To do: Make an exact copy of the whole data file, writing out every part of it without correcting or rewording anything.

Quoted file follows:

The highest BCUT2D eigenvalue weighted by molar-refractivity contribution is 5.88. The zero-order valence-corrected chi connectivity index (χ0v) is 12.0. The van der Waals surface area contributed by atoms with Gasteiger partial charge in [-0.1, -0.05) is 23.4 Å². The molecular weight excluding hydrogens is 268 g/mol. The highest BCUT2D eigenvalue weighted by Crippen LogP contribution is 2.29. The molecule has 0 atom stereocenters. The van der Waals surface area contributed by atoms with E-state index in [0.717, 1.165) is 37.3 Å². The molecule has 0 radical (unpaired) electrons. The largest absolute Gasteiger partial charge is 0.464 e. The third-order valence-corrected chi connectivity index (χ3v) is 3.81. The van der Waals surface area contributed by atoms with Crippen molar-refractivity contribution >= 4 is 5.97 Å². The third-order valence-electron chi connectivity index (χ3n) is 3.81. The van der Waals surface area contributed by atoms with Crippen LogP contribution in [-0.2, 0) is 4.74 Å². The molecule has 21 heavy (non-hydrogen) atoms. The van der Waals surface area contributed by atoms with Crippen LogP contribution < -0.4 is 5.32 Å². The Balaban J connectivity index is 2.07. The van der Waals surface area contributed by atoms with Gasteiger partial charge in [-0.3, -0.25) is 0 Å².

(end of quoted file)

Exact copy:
The highest BCUT2D eigenvalue weighted by molar-refractivity contribution is 5.88. The zero-order valence-corrected chi connectivity index (χ0v) is 12.0. The van der Waals surface area contributed by atoms with Gasteiger partial charge in [-0.1, -0.05) is 23.4 Å². The molecular weight excluding hydrogens is 268 g/mol. The highest BCUT2D eigenvalue weighted by Crippen LogP contribution is 2.29. The molecule has 0 atom stereocenters. The van der Waals surface area contributed by atoms with E-state index in [0.717, 1.165) is 37.3 Å². The molecule has 0 radical (unpaired) electrons. The largest absolute Gasteiger partial charge is 0.464 e. The third-order valence-corrected chi connectivity index (χ3v) is 3.81. The van der Waals surface area contributed by atoms with Crippen molar-refractivity contribution >= 4 is 5.97 Å². The third-order valence-electron chi connectivity index (χ3n) is 3.81. The van der Waals surface area contributed by atoms with Crippen LogP contribution in [-0.2, 0) is 4.74 Å². The molecule has 21 heavy (non-hydrogen) atoms. The van der Waals surface area contributed by atoms with Crippen LogP contribution < -0.4 is 5.32 Å². The Balaban J connectivity index is 2.07. The van der Waals surface area contributed by atoms with Gasteiger partial charge in [-0.3, -0.25) is 0 Å².